The Truth About Gay Men’s Health

“Gay men are healthy,
happy, and life affirming. We’re creative, strong, and resilient; more than
almost any other male population, we think outside the box, take responsibility
for our actions, and care for ourselves and others. We know how to get what we
want and we know how to create lives that are satisfying and fulfilling.”

 With these
words Eric Rofes, the late gay health activist, began an article on the gay
men’s health movement in the White Crane
just three years ago Are these words still true? Were they true then? Today we are bombarded by grim statistics on
rising HIV rates, alarming amounts of syphilis and other sexually transmitted
diseases, the lives of partners and friends ruined by meth and other
substances, and a disquieting acceptance that its okay not to talk about our
health status with our sex partners. 

 Are we
healthy, happy, and life affirming? I
admit that one can easily get discouraged. After twenty plus years of AIDS crisis mode, much of the celebration of
gay life and gay sex that began after Stonewall has been diminished. Gay sex today is often seen as something to
be feared, contained and controlled. Many
gay men are viewed by society at large (and unfortunately by some other gay
men) simply as vectors of disease who are hypersexual, tweaked-out, and
potentially destructive to themselves and anyone around them. Society views many of us as complacent at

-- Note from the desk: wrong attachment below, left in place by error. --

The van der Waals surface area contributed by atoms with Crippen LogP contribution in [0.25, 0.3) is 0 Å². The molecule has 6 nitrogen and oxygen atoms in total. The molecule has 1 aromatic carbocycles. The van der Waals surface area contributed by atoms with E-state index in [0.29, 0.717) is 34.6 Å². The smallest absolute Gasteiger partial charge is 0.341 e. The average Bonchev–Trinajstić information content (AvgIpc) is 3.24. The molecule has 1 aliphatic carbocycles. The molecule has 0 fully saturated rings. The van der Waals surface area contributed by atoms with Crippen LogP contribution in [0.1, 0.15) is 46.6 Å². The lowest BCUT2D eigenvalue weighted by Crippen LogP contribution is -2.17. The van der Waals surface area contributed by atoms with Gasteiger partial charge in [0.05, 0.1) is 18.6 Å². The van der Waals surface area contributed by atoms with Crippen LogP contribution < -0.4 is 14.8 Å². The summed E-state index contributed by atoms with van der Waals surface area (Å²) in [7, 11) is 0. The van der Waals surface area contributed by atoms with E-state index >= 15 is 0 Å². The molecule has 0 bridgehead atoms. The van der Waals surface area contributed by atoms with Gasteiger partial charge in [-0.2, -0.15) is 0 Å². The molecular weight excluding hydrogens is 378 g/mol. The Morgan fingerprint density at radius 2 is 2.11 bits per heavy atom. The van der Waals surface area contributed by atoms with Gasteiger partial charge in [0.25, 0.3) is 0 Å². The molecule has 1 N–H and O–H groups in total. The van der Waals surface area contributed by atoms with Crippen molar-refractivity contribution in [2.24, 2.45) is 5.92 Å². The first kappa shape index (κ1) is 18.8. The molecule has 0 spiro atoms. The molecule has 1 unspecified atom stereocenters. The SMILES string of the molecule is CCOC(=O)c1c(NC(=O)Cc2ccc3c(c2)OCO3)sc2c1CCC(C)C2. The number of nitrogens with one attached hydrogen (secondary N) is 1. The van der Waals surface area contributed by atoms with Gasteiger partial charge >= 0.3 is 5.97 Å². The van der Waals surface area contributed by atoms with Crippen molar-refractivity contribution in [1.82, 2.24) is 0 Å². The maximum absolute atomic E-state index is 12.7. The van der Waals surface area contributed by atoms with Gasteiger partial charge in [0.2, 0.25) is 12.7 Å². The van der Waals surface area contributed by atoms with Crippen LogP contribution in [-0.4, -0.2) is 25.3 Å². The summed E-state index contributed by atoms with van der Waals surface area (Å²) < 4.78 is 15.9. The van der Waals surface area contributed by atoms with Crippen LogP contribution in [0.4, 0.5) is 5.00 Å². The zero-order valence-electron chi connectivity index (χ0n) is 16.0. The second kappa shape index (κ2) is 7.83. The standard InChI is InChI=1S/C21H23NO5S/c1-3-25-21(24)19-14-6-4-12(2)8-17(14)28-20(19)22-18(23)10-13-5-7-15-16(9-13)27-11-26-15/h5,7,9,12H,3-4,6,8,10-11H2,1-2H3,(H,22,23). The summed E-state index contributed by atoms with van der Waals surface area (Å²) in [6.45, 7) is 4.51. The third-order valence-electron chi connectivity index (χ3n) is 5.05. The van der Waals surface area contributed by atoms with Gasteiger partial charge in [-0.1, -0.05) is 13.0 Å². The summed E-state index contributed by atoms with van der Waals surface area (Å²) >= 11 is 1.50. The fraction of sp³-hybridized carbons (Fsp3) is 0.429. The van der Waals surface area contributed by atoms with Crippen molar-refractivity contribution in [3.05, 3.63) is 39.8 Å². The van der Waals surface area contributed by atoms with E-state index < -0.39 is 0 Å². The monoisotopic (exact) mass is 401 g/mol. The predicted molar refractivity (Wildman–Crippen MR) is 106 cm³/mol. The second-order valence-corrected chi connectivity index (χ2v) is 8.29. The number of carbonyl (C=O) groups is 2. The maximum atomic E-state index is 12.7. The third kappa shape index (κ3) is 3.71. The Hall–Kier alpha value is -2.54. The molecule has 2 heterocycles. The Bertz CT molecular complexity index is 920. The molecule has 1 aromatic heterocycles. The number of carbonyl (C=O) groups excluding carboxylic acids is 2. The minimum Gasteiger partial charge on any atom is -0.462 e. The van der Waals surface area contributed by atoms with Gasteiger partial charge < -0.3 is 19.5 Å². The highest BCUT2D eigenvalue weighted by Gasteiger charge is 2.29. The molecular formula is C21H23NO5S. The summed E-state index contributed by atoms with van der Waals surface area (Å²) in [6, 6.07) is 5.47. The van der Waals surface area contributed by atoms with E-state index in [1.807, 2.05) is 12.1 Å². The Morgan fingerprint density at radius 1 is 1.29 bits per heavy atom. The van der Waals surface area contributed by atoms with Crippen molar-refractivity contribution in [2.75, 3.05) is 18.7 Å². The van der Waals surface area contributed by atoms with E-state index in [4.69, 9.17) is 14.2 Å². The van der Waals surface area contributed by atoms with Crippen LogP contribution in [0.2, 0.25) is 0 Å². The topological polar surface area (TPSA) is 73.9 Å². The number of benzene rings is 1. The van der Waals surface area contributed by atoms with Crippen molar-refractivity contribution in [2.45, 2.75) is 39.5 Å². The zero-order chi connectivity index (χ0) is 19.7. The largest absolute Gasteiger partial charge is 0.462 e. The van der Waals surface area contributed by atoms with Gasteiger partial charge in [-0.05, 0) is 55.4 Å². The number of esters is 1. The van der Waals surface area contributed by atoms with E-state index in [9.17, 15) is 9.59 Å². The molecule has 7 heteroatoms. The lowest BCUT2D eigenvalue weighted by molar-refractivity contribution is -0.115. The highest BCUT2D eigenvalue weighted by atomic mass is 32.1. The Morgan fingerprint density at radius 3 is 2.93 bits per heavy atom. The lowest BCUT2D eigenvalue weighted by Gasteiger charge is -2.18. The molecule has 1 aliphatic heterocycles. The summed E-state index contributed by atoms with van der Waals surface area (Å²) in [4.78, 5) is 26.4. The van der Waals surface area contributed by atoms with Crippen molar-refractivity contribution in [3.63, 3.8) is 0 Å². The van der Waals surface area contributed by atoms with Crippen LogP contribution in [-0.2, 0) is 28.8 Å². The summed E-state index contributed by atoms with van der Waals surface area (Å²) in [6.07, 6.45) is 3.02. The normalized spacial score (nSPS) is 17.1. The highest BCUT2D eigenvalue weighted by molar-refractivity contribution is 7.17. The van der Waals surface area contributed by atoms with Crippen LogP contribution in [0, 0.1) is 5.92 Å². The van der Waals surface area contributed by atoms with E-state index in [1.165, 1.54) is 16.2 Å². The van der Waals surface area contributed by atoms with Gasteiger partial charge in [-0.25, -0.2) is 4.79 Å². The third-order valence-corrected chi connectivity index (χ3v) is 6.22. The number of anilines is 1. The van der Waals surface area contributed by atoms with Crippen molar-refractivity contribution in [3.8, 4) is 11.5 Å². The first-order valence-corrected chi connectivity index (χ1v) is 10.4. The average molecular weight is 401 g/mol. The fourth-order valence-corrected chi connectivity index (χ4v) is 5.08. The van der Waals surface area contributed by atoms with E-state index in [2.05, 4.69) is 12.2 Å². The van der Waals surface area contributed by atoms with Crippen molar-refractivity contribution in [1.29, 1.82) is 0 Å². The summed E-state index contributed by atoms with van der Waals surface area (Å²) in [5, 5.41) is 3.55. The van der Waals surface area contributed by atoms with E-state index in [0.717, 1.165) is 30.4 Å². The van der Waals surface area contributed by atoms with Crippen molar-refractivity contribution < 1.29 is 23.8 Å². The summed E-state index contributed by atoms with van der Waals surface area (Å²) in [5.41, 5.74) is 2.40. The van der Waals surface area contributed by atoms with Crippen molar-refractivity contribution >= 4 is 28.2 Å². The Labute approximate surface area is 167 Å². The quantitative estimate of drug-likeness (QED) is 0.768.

best, and pathetic at worst.

 We need to
reject this narrative of pathology. Like
any stereotype, it is simplistic, polarizing and personally destructive. Are there gay men who are sexually reckless? Of course, but judging and shaming accomplish
little. Much of this behavior was caused
by feelings of separation in the first place. Let’s start sharing information about issues that are important to all
of us, such as how to discuss serostatus, or use a condom, or know the facts
about safer sex, or how to heal “taught shame.” It’s happening already, at forums like those sponsored by Out in the Open or at groups at the
GLCC, or at many other locations.

 What about
Tina’s rampage? I probably have worked with more individuals caught in the
vortex of crystal meth than anyone in this community, yet of all the men I have
been privileged to know, not one planned to venture into the darker realms they
experienced on meth.  Like most of us, these men sought to increase
their confidence, feel sexually desirable, overcome their inhibitions, or
experience increased sexual intensity. Sound
familiar?  Pretty normal?  It’s not the person who is bad or shameful; it’s
a very nasty drug that hijacks sexual desire and clear thinking, often with
disastrous personal consequences.

 There is,
of course, a need for responsibility and accountability. Both personal and community health and
wellness are something that each of us must create. Solutions can’t be found in avoidance or
demonizing. As a community we experience
way too much divisiveness: negative versus positive; older versus younger; those
who “party-and-play” versus those who don’t. By identifying what unites us as gay men, what we all share, we can
generate strength and healing.

 Are gay
men really creative, strong, and resilient? Absolutely, yes. Can we think outside
the box? Of course. Many of us have witnessed such resilience in
other times and places and it’s happening here again. Gay men, our allies, agencies, churches, and
a host of other organizations are actively working together to create a
healthier and stronger community. I’ll
be writing about some of these challenges and solutions in the months to come
and I invite you to join us in creating personal lives and communities that are
not only satisfying and fulfilling, but in Eric Rofe’s words, healthy, happy,
and life affirming.